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VCAT decision on Watergate short-stay apartments is imminent

04 Jun 2015

VCAT decision on Watergate short-stay apartments is imminent Image

Owners’ Corporations (OCs) and short-stay operators around Victoria are awaiting the outcome of the Watergate Victorian Civil and Administrative Tribunal (VCAT) case.

Lawyers representing the Watergate OC and Docklands Executive Apartments operator Paul Salter on May 20 made their closing submissions to VCAT member Linda Rowland.

Earlier this year the OC took VCAT action against nine lot owners, alleging breaches of multiple OC rules through the use of their apartments as short-stay accommodation as part of Mr Salter’s business.

Mr Salter has represented all nine owners at VCAT.

The VCAT case centred on whether the owners’ corporation had the right to make rules preventing lot owners from leasing properties for less than 30 days and using apartment for commercial purposes.

Lawyer for Mr Salter, David Fairweather, contended the rules were invalid, because they were discriminatory and contradicted rights given to lot owners in other legislation.

However, lawyer for the Watergate OC Tim Margetts refuted this saying the rules treated all lot owners the same and was valid under the Owners’ Corporation Act.

Tensions between the lawyers boiled over at the final VCAT hearing on May 20.

Both Mr Fairweather and Mr Margetts have been involved in the short-stay matter since its origins at the Building Appeals Board (BAB), with Mr Margetts originally representing the City of Melbourne.

VCAT is the third tribunal or court to deal with the issue of short-stays in the Watergate building, with a matter between Mr Salter and the City of Melbourne having previously been heard at the BAB, the Supreme Court and the Court of Appeals.

At last month’s VCAT hearing Mr Margetts accused Mr Fairweather of “conducting himself in a most undignified manner.”

Mr Fairweather responded by asking Mr Margetts to refrain from making personal comments and referred to an earlier Supreme Court hearing where he said Mr Margetts had accused him of being inexperienced.

Earlier in the hearing Mr Fairweather had accused Mr Margetts of misleading the tribunal in relation to legislation.

In making his closing submission, Mr Fairweather told the tribunal that there was no evidence that short-term letting was of a hazardous nature that required a notification to the OC of a change of use.

He said unfair discrimination applied in this case because the OC was asking the tribunal to imagine parties and drug-dealing at the building and  “obscurus” behaviour of short-term tenants.

“There is no empirical evidence to suggest people who dwell short-term are bad or problematic people,” Mr Fairweather said.

However, Member Rowland questioned this approach and said the OC was allowed to discriminate against potential applicants.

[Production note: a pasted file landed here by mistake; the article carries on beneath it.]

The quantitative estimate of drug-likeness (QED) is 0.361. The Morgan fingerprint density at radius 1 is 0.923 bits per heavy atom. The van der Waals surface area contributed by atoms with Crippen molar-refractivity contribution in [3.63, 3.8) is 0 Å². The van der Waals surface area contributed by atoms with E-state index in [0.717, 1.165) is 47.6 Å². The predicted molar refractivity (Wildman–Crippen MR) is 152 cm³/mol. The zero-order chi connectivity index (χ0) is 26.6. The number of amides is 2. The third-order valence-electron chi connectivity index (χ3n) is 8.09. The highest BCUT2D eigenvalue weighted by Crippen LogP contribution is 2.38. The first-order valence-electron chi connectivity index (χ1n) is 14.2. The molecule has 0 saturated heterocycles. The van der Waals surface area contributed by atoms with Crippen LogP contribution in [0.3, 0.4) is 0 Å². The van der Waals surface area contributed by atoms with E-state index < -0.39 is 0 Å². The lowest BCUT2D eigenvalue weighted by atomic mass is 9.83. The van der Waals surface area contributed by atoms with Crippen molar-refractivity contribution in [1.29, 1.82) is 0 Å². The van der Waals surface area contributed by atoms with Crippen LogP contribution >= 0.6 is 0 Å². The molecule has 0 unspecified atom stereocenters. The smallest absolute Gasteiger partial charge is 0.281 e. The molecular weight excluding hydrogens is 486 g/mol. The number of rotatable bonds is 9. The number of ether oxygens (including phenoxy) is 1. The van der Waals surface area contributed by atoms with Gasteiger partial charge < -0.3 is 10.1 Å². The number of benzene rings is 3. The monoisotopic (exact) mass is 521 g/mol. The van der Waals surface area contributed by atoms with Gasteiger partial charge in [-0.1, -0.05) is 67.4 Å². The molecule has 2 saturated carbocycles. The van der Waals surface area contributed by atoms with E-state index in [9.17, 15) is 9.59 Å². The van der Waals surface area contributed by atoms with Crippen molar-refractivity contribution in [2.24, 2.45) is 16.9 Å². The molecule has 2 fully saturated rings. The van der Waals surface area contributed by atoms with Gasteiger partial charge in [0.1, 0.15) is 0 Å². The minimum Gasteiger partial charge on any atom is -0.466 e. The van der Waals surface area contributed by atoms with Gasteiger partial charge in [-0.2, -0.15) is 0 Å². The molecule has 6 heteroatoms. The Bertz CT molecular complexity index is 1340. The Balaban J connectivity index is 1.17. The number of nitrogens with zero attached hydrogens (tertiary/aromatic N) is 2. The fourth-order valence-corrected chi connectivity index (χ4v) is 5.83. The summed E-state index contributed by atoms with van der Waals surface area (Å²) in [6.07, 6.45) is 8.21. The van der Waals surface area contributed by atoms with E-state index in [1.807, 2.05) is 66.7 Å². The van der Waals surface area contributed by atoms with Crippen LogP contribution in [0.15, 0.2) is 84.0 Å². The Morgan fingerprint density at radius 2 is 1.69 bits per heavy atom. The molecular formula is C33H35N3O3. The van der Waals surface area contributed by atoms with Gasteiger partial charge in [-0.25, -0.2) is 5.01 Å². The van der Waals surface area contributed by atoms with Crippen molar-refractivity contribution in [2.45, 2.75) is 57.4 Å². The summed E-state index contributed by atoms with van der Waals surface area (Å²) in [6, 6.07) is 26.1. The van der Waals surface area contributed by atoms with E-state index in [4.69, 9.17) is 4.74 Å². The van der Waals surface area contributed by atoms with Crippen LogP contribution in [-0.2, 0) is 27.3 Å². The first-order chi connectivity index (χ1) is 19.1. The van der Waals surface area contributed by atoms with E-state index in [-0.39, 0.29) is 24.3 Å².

Mr Fairweather also said the OC rule restricting short-term leasing was invalid because it impeded rights given to lot owners in other legislation including the Docklands Planning Scheme, the Planning and Environment Act and the Transfer of Land Act.

Mr Fairweather said the apartments in question had Class 2 permits and those permits remained unless there was a change in use.

He said short-term dwelling did not offend the Class 2 classification and it was an error of law to import a length of stay into the definition.

“What we have here is something being dressed up as a legitimate rule in order to oust a legitimate use of these apartments,” Mr Fairweather said.

However, in his closing submission, Mr Margetts said a “fundamental misconception” had permeated throughout Mr Fairweather’s submission.

Mr Margetts said assertions that the rules were inconsistent with the planning scheme and building code were incorrect, because the rules did not prevent short-term occupation.

“What it prevents is the owner lending the lot on a short-term basis, this rule in no way restricts occupation of a short-term nature,” Mr Margetts said.

He gave the example of apartment owners inviting friends or family to stay with them or in their apartment on a short-term basis.

“It is only a breach when, as the rule requires, it allows occupation as part of a commercial enterprise on an ongoing nature,” he said.

Mr Margetts also maintained that the OC rules represented a “vested right” for all lot owners.

“The OC can stop the letting of an apartment if it is being used as a business. This is not inconsistent with the (OC) Act,” Mr Margetts said.

At the conclusion of the hearing Member Rowlands said she understood both arguments but that her decision would be made in accordance with the law.

Member Rowlands is expected to release her decision in June or July.

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